Danish wind farm turbine builder Vestas became the first wind turbine manufacturer to install more than 10 GW of wind capacity in a single year (2019), according to new analysis from Wood Mackenzie.
The Danish OEM’s grid-connected capacity of 11.3 GW in 2019 is an increase of 1.5 GW on 2018, with installations completed in over 35 markets. The company’s installations in the Americas region contributed more than 50% of capacity for the first time. This was driven by the US, Mexico, and Argentina.
Siemens Gamesa Renewable Energy (SGRE) climbed to the second position according to Wood Mackenzie’s research, dominating the 1.9 GW UK offshore market and achieving over 1 GW of onshore installations in the US and Spain.
GE grew its global dominance by connecting projects in 24 markets, with first-ever turbine installations in Greece, Oman, Jordan, Kazakhstan, and Chile reaching 8.7 GW. This is a 60% increase on 2018.
The Wood Mackenzie report, which determines global, regional and country wind turbine manufacturer market shares, reveals that 2019 was a year of market consolidation.
“The top five turbine OEMs – Vestas, SGRE, GE, Goldwind, and Envision – increased their combined market share by 10% from two years ago, capturing 68% of global capacity,” said Shashi Barla, Wood Mackenzie Principal Analyst
Sitting just outside the top five, MingYang grew its market share by nearly three percentage points. The company doubled installations in China to 4.4 GW, including record offshore activity of over 500 MW driven by projects in Guangdong.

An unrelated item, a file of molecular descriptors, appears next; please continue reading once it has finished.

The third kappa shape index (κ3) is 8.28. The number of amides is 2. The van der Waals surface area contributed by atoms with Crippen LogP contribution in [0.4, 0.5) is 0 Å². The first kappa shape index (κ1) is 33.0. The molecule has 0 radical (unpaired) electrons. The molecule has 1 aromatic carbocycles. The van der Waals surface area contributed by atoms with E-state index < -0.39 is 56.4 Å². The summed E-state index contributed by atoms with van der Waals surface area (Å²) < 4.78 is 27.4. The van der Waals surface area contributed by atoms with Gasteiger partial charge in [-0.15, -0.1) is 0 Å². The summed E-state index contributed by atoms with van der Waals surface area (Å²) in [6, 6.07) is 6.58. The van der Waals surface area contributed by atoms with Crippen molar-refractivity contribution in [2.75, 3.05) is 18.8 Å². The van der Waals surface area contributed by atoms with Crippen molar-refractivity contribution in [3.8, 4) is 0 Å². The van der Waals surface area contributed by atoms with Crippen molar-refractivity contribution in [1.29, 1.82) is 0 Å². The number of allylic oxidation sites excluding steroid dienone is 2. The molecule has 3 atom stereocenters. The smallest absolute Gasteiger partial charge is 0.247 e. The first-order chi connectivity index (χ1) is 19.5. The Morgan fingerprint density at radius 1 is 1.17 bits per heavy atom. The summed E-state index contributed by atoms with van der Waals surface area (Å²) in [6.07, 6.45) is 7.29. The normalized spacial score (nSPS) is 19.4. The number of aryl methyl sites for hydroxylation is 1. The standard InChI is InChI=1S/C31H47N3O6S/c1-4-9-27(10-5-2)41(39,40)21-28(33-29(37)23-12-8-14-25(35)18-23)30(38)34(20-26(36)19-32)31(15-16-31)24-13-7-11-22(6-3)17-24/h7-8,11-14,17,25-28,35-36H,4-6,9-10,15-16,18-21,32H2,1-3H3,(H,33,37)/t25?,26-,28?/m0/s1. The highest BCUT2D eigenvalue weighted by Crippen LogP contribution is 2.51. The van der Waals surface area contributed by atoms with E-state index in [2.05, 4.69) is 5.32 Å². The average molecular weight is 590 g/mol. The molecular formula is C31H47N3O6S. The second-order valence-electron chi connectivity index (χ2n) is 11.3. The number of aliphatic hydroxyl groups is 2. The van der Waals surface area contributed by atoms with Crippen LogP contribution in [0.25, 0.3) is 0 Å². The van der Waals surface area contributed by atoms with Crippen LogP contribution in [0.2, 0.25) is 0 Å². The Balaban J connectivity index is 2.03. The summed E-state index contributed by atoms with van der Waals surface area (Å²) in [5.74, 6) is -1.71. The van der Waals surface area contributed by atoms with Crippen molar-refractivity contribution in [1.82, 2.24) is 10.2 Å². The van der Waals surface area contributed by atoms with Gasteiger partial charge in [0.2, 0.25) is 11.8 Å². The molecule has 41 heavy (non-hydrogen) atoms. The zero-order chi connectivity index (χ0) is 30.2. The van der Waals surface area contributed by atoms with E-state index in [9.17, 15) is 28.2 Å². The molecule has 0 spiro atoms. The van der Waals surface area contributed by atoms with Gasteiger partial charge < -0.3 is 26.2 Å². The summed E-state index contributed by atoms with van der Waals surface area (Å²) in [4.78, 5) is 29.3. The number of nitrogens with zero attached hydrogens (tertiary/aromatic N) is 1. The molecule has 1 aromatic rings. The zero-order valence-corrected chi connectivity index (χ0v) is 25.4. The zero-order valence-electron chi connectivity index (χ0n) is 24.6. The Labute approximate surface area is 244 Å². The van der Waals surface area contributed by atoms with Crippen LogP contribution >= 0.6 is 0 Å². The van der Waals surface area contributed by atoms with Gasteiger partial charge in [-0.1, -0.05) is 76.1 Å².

(The article continues below the graph)
Barla said: "China’s big three OEMs – Goldwind, Envision, and MingYang – each recorded their highest ever installs in 2019. This challenged the West’s big three – Vestas, GE and SGRE – who also logged record installations last year.
“Supply constraints for China’s big three enabled tier II Chinese OEMs, such as Windey and CRRC, to make a surprise appearance in the global top 10 and top 15 rankings, respectively, for the first time.
“Despite eight Chinese OEMs ranking among the top 15 globally, only 0.6 GW of wind turbine capacity was exported. This illustrates China’s heavy dependence on the domestic market.
“Smaller regional players, including Senvion, Suzlon, INOX, XEMC and WEG, lost market share due to challenging market conditions. This resulted in financial difficulties that will jeopardise their future participation in the wind sector,” said Shashi Barla.
Despite a healthy outlook for the wind turbine supply chain over the next decade, the coronavirus presents near-term hurdles for OEMS, Woodmac said.
“Wind turbine OEMs with exposure to global wind turbine supply chain hubs including China, India and Spain will see a negative market share impact in 2020. This is primarily due to coronavirus lockdown measures that have obstructed manufacturing facilities in these countries,” added Barla.